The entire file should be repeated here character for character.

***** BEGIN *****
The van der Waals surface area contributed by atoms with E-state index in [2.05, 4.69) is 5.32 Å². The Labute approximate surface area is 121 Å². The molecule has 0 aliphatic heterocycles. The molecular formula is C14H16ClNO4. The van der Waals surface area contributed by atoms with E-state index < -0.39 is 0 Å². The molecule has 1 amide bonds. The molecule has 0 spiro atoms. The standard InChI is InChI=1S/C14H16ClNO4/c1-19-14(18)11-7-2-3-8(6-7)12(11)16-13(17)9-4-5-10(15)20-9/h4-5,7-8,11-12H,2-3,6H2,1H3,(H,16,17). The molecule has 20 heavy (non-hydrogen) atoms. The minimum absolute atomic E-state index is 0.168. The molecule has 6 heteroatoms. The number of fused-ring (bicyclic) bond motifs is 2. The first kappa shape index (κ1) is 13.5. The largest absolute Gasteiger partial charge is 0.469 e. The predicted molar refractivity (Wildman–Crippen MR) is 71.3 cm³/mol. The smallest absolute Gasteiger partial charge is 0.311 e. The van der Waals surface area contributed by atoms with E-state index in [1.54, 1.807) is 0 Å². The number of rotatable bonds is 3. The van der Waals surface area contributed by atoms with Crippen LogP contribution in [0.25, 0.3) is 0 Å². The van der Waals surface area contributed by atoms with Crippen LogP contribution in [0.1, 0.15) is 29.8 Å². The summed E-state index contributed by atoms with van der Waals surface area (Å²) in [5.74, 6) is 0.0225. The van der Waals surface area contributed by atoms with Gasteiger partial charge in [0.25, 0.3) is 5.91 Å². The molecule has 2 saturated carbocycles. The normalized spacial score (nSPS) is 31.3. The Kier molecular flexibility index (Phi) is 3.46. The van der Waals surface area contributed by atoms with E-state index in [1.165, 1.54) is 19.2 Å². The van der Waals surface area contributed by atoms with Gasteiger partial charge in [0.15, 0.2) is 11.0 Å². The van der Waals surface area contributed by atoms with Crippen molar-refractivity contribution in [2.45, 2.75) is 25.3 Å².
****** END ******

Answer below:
The van der Waals surface area contributed by atoms with E-state index in [2.05, 4.69) is 5.32 Å². The Labute approximate surface area is 121 Å². The molecule has 0 aliphatic heterocycles. The molecular formula is C14H16ClNO4. The van der Waals surface area contributed by atoms with E-state index < -0.39 is 0 Å². The molecule has 1 amide bonds. The molecule has 0 spiro atoms. The standard InChI is InChI=1S/C14H16ClNO4/c1-19-14(18)11-7-2-3-8(6-7)12(11)16-13(17)9-4-5-10(15)20-9/h4-5,7-8,11-12H,2-3,6H2,1H3,(H,16,17). The molecule has 20 heavy (non-hydrogen) atoms. The minimum absolute atomic E-state index is 0.168. The molecule has 6 heteroatoms. The number of fused-ring (bicyclic) bond motifs is 2. The first kappa shape index (κ1) is 13.5. The largest absolute Gasteiger partial charge is 0.469 e. The predicted molar refractivity (Wildman–Crippen MR) is 71.3 cm³/mol. The smallest absolute Gasteiger partial charge is 0.311 e. The van der Waals surface area contributed by atoms with E-state index in [1.54, 1.807) is 0 Å². The number of rotatable bonds is 3. The van der Waals surface area contributed by atoms with Crippen LogP contribution in [0.25, 0.3) is 0 Å². The van der Waals surface area contributed by atoms with Crippen LogP contribution in [0.1, 0.15) is 29.8 Å². The summed E-state index contributed by atoms with van der Waals surface area (Å²) in [5.74, 6) is 0.0225. The van der Waals surface area contributed by atoms with Gasteiger partial charge in [0.25, 0.3) is 5.91 Å². The molecule has 2 saturated carbocycles. The normalized spacial score (nSPS) is 31.3. The Kier molecular flexibility index (Phi) is 3.46. The van der Waals surface area contributed by atoms with E-state index in [1.165, 1.54) is 19.2 Å². The van der Waals surface area contributed by atoms with Gasteiger partial charge in [0.15, 0.2) is 11.0 Å². The van der Waals surface area contributed by atoms with Crippen molar-refractivity contribution in [2.45, 2.75) is 25.3 Å².